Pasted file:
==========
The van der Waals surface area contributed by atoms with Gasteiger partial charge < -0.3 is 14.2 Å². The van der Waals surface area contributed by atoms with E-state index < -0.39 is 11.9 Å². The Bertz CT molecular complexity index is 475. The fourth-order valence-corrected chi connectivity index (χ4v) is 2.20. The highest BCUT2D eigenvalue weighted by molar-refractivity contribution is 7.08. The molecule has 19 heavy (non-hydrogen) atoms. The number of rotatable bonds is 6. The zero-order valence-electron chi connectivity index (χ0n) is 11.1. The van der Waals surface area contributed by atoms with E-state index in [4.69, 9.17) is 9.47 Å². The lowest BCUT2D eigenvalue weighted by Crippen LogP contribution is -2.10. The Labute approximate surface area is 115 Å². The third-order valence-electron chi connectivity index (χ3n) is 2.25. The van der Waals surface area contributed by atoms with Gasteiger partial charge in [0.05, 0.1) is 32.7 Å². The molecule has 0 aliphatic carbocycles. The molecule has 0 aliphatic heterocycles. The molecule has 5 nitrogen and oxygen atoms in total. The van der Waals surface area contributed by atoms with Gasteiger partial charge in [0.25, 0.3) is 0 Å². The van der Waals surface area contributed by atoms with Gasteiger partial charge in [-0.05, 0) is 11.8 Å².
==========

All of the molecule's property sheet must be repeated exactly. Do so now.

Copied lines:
The van der Waals surface area contributed by atoms with Gasteiger partial charge < -0.3 is 14.2 Å². The van der Waals surface area contributed by atoms with E-state index < -0.39 is 11.9 Å². The Bertz CT molecular complexity index is 475. The fourth-order valence-corrected chi connectivity index (χ4v) is 2.20. The highest BCUT2D eigenvalue weighted by molar-refractivity contribution is 7.08. The molecule has 19 heavy (non-hydrogen) atoms. The number of rotatable bonds is 6. The zero-order valence-electron chi connectivity index (χ0n) is 11.1. The van der Waals surface area contributed by atoms with E-state index in [4.69, 9.17) is 9.47 Å². The lowest BCUT2D eigenvalue weighted by Crippen LogP contribution is -2.10. The Labute approximate surface area is 115 Å². The third-order valence-electron chi connectivity index (χ3n) is 2.25. The van der Waals surface area contributed by atoms with Gasteiger partial charge in [0.05, 0.1) is 32.7 Å². The molecule has 0 aliphatic carbocycles. The molecule has 0 aliphatic heterocycles. The molecule has 5 nitrogen and oxygen atoms in total. The van der Waals surface area contributed by atoms with Gasteiger partial charge in [0.25, 0.3) is 0 Å². The van der Waals surface area contributed by atoms with Gasteiger partial charge in [-0.05, 0) is 11.8 Å².